good; a position, which, though it may pass unnoticed in flight matters, and when we speak of the lefser differences among the tastes of men, yet when we apply it to the extremes, prefently shows its abfurdity. For is there any one who will feriously maintain that the taste of a Hottentot or a Laplander is as delicate and as correc? as that of a. Longinus or an Addison ! or, that he can be charged with no defe&t or incapacity who thinks a common news-writer as excellent an historian as Tacitus? As it would be held downright extravagance to talk in this manner, we are led unavoidably to this conclusion, that there is some foundation for the preference of one man's taste to that of another; or, that there is a good and a bad, a right and a wrong in taste, as in other things.

But to prevent mistakes on this fubject, it is neceffary to observe, next, that the diversity of tastes which prevails among mankind, does not in every cafe infcr corruption of taste, or oblige us to seek for fome standard in order to determine who are in the right. The tastes of men may differ very considerably as to their object, and yet none of them be wrong. One man relishes poetry most; another takes pleafure in nothing but history. One prefers comedy ; another, tragedy. One admires the simple; another, the ornamented style. The young are amused with gay and sprightly compositions. The elderly are more entertained with those of a graver caft. Some nations delight in bold pictures of manners, and strong representations of paffion. Others incline to more correct and regular elegance both in dcscription and sentiment. Though all differ, yet all pitch upon some one beauty which peculiarly suits their turn of mind; and therefore no one has a title to condemn the rest. It is not in matters of taste, as in questions of mere reason, where there is but one conclusion that can be true, and all the

rest are erroneous. Truth, which is the object of 1 reason, is one; beauty, which is the object of taste, is manifold. Taste therefore admits of latitude and diversity of objects, in fufficient consistency with goodness or juftness of taste.

But then, to explain this matter thoroughly, I must observe farther, that this admissible diversity of tastes can only have place where the objects of taste are different. Where it is with respect to the fame object that men disagree, when one condemns that as ugly, which another admires as highly beautiful; then it is no longer diversity, but direct opposition of taste that takes place; and therefore one must be in the right and another in the wrong, unless that absurd paradox were allowed to hold, that all tastes are equally good and true. One man prefers Virgil to Homer. Suppose that I, on the other hand, admire Homer more than Virgil. I have as yet no reason to say that our tastes are contradicto- ! ry. The other person is most struck with the elegance and tenderness which are the characteristics of Virgil; I, with the simplicity and fire of Homer. As long as neither of us deny that both Homer and Virgil have great beauties, our difference falls within the compass of that diversity of tastes, which I have showed to be natural and allowable. But if the other man fhall assert that Homer has no beauties whatever ; that he holds him to be a dull and spiritless writer, and that he would as soon peruse any old legend of knight-errantry as the Iliad ; then I exclaim, that my antagonist either is void of all taste, or that his taste is corrupted in a miserable degree ; and I appeal to whatever I think the standard of taste, to show him that he is in the wrong.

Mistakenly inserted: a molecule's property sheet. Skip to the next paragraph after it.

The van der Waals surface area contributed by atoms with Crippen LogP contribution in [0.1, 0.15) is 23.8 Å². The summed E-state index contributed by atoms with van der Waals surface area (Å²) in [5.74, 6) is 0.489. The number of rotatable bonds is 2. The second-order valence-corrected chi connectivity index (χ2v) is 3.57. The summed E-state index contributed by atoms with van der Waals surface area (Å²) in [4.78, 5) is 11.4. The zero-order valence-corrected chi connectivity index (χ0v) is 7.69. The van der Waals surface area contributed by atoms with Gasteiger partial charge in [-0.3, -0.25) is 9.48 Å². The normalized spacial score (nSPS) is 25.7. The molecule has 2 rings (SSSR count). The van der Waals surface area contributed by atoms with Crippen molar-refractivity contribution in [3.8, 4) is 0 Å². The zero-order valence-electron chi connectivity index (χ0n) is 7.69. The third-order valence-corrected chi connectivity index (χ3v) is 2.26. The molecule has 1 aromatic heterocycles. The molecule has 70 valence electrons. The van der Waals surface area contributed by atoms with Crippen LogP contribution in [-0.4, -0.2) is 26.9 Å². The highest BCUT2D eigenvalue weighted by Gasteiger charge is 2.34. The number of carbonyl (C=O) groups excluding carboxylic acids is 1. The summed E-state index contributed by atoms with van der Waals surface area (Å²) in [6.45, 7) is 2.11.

What that standard is, to which, in such opposition of tastes, we are obliged to have recourse, remains to be traced. A standard properly signifies, that which is of such undoubted authority as to be Vol. I.


the test of other things of the same kind. Thus a standard weight or measure, is that which is appointed by law to regulate all other measures and weights. Thus the court is said to be the standard of good breeding ; and the scripture, of theological truth.

When we say that nature is the standard of tafte, we lay down a principle very true and just, as far as it can be applied. There is no doubt, that in all cases where an imitation is intended of fome object that exists in nature, as in representing human characters or actions, conformity to nature affords a full and distinct criterion of what is truly beautiful. Peason hath in such cases full scope for exerting its authority, for approving or condemning ; by comparing the copy with the original. But there are innumerable cases in which this rule cannot be at all applied ; and conformity to nature, is an expresfion frequently used, without any distinct or determinate meaning. We must therefore search for somewhat that can be rendered more clear and precise, to be the standard of taste.